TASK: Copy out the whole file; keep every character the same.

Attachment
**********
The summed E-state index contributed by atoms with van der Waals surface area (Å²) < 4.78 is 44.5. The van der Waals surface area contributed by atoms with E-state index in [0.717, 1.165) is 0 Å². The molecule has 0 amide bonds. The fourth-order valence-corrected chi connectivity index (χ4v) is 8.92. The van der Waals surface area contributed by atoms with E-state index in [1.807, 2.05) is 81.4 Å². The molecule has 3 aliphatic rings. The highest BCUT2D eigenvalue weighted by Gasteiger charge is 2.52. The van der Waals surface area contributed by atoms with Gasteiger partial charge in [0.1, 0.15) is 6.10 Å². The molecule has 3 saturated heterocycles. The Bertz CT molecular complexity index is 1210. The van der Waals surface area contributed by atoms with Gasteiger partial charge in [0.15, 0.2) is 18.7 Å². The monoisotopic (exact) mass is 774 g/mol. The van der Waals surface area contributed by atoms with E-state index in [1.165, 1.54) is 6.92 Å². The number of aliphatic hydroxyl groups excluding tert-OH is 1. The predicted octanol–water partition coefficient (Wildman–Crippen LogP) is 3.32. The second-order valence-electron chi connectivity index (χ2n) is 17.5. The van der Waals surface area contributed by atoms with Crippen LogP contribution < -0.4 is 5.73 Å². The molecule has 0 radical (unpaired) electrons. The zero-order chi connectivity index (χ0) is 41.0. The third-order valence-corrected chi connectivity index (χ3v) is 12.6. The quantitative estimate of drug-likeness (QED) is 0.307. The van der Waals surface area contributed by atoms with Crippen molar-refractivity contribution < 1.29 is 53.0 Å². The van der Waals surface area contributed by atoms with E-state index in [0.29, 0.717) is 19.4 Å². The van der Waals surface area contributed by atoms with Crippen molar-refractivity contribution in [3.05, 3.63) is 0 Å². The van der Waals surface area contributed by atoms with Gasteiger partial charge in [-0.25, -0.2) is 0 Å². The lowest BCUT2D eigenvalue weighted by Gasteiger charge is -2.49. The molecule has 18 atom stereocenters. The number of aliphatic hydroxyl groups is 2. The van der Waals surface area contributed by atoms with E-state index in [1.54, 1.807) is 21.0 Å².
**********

The summed E-state index contributed by atoms with van der Waals surface area (Å²) < 4.78 is 44.5. The van der Waals surface area contributed by atoms with E-state index in [0.717, 1.165) is 0 Å². The molecule has 0 amide bonds. The fourth-order valence-corrected chi connectivity index (χ4v) is 8.92. The van der Waals surface area contributed by atoms with E-state index in [1.807, 2.05) is 81.4 Å². The molecule has 3 aliphatic rings. The highest BCUT2D eigenvalue weighted by Gasteiger charge is 2.52. The van der Waals surface area contributed by atoms with Gasteiger partial charge in [0.1, 0.15) is 6.10 Å². The molecule has 3 saturated heterocycles. The Bertz CT molecular complexity index is 1210. The van der Waals surface area contributed by atoms with Gasteiger partial charge in [0.15, 0.2) is 18.7 Å². The monoisotopic (exact) mass is 774 g/mol. The van der Waals surface area contributed by atoms with E-state index in [1.165, 1.54) is 6.92 Å². The number of aliphatic hydroxyl groups excluding tert-OH is 1. The predicted octanol–water partition coefficient (Wildman–Crippen LogP) is 3.32. The second-order valence-electron chi connectivity index (χ2n) is 17.5. The van der Waals surface area contributed by atoms with Crippen LogP contribution < -0.4 is 5.73 Å². The molecule has 0 radical (unpaired) electrons. The zero-order chi connectivity index (χ0) is 41.0. The third-order valence-corrected chi connectivity index (χ3v) is 12.6. The quantitative estimate of drug-likeness (QED) is 0.307. The van der Waals surface area contributed by atoms with Crippen molar-refractivity contribution < 1.29 is 53.0 Å². The van der Waals surface area contributed by atoms with E-state index in [0.29, 0.717) is 19.4 Å². The van der Waals surface area contributed by atoms with Crippen molar-refractivity contribution in [3.05, 3.63) is 0 Å². The van der Waals surface area contributed by atoms with Gasteiger partial charge in [-0.25, -0.2) is 0 Å². The lowest BCUT2D eigenvalue weighted by Gasteiger charge is -2.49. The molecule has 18 atom stereocenters. The number of aliphatic hydroxyl groups is 2. The van der Waals surface area contributed by atoms with E-state index in [1.54, 1.807) is 21.0 Å².